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Desired Results of the Polarization of Japanese Cinema
Sho Miyake's Playback

Jinshi Fujii
Associate Professor, Faculty of Letters, Arts and Sciences, Waseda University (School of Humanities and Social Sciences)

The polarization of Japanese cinema has been talked about for a long time. On the one hand, there is the mass production of major movies based on the production committee method led by television stations and advertising companies and, on the other hand, there is an overproduction of small-scale films that are only shown on a single screen. The gap between these two sides has been increasing in recent years and it can no longer be said that the people inhabiting the cinema industry entirely grasp this situation. As proof of this, I offer the example of films by the director Ryusuke Hamaguchi, who has created a major buzz, especially among young people, which were screened in Shibuya Auditorium this summer. These pieces will no doubt be ignored in the various top ten lists that are published at the end of the year because they do not fulfill the criteria of a "theatrical release" in the strictest definition. What is this current state of the Japanese film industry that is run on logic that is completely divorced from what the audience wants to see?

Ranking alongside Hamaguchi is Sho Miyake who is already known to his enthusiastic fans as the most talented moviemaker carrying the hopes of the next generation - In other words, he has mostly been ignored by mainstream film journalism. Miyake is at last making his theater debut with his new film called Playback. The realization of this film project that has been officially exhibited at the traditional Locarno International Film Festival is due to the fact the star Jun Murakami personally made this proposal to work together with Miyake after seeing his previous piece called Yakutatazu (Good for Nothing). It has to be said that such serious-minded actors already have great intuition and gave earnest consideration to films. (Incidentally, Ryo Kase also gave Yakutatazu as an example of a movie he had seen recently that had left a lasting impression on him in an interview.)

In Playback, there is an actor played by Murakami who is standing at the crossroads of his life with his 40th birthday imminent. This actor goes back and forth between the past and present, reality and fantasy. As in the title of the movie, this film, in which parts in the first half are boldly repeated in the second half, was shot entirely in monochrome. In addition, while this was completed as a digitally-shot piece, it was also released upon being converted to 35mm film. At the present moment in time when it seems that film is about to die out, I would like to consider the significance of attempting this trial with its many physical difficulties. The extent of the results of this can only be ascertained for yourself in an actual theater, but I can guarantee that this brings about a quality in the movie that exerts an influence on the production itself as well as the overall impression, with it not being possible to measure the amount of noise and resolution. The photography was taken by Hidetoshi Shinomiya who is already well-known in the independent film industry.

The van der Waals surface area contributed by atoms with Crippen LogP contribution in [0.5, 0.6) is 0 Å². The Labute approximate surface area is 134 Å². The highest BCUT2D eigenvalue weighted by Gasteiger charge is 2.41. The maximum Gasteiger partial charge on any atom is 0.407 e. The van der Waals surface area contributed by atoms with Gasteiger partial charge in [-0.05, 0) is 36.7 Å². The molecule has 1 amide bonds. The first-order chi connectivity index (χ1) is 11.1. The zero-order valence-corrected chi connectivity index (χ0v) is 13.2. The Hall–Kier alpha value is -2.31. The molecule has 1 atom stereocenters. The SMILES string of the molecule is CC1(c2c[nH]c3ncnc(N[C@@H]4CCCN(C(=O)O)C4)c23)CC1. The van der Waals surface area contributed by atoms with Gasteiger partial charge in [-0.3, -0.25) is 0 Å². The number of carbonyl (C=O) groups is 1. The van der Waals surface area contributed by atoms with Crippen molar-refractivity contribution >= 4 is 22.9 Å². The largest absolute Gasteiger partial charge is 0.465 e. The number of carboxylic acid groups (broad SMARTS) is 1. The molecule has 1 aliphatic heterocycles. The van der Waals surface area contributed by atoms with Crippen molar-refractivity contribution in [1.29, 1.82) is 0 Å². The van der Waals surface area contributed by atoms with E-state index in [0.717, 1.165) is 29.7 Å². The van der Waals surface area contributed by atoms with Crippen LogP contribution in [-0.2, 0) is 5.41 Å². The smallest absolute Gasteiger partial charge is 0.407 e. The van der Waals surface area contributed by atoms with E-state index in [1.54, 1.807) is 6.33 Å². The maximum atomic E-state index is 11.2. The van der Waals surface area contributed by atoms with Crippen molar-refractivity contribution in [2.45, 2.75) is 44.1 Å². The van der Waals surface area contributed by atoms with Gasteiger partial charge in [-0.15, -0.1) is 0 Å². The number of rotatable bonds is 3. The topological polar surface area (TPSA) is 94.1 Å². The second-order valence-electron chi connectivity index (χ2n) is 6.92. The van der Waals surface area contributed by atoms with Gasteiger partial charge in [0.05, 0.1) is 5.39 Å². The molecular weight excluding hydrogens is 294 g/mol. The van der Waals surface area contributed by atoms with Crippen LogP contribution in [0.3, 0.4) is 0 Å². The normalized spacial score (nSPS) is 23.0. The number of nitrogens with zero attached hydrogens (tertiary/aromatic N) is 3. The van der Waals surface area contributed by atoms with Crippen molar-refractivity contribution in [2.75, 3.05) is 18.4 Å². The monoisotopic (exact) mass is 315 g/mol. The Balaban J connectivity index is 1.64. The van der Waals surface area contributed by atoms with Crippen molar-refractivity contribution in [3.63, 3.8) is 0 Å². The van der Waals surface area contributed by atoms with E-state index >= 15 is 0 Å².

This must-see film will be screened in Tokyo in the Shibuya Auditorium from November 10. Together with the release of this film, two magazines will be running features on the piece; nobody and MIRAGE, which is published mostly by student volunteers in the Waseda University School of Humanities and Social Sciences. No matter how bad the situation looks, there is always hope as long as there are people working by themselves.

Jinshi Fujii
Associate Professor, Faculty of Letters, Arts and Sciences, Waseda University (School of Humanities and Social Sciences)

Jinshi Fujii is in his present position after acquiring credits for a doctoral program at the Graduate School of Human and Environmental Studies in Kyoto University, and working as an assistant at the College of Arts in Rikkyo University. He specializes in film studies, especially Japanese film and contemporary American film. He is also active as a film critic.
His publications as an author and editor include Contemporary Hollywood Cinema: An Introduction (Jimbun Shoin) and Shinji Somai: A Film Director in the Japanese Post-Studio Era (joint authorship; Inscript). He has also carried out the joint translation of I Was Interrupted: Nicholas Ray on Making Movies (Misuzu Shobo).